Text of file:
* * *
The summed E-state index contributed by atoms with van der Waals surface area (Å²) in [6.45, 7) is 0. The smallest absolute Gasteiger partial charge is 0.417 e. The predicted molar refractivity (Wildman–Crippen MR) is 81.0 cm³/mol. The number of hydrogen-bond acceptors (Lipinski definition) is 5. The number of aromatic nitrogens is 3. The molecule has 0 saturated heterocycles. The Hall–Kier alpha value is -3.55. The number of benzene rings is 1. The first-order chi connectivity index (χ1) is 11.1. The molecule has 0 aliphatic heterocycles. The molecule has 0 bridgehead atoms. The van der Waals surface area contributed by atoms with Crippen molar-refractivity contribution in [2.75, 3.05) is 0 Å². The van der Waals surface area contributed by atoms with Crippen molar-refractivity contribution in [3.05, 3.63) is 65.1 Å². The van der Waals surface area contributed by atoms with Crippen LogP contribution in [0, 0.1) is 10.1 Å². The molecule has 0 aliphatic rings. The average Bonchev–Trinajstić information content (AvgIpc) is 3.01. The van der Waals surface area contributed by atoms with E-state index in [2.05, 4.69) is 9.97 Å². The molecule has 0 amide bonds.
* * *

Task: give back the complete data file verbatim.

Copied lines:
The summed E-state index contributed by atoms with van der Waals surface area (Å²) in [6.45, 7) is 0. The smallest absolute Gasteiger partial charge is 0.417 e. The predicted molar refractivity (Wildman–Crippen MR) is 81.0 cm³/mol. The number of hydrogen-bond acceptors (Lipinski definition) is 5. The number of aromatic nitrogens is 3. The molecule has 0 saturated heterocycles. The Hall–Kier alpha value is -3.55. The number of benzene rings is 1. The first-order chi connectivity index (χ1) is 11.1. The molecule has 0 aliphatic heterocycles. The molecule has 0 bridgehead atoms. The van der Waals surface area contributed by atoms with Crippen molar-refractivity contribution in [2.75, 3.05) is 0 Å². The van der Waals surface area contributed by atoms with Crippen molar-refractivity contribution in [3.05, 3.63) is 65.1 Å². The van der Waals surface area contributed by atoms with Crippen LogP contribution in [0, 0.1) is 10.1 Å². The molecule has 0 aliphatic rings. The average Bonchev–Trinajstić information content (AvgIpc) is 3.01. The van der Waals surface area contributed by atoms with E-state index in [2.05, 4.69) is 9.97 Å². The molecule has 0 amide bonds.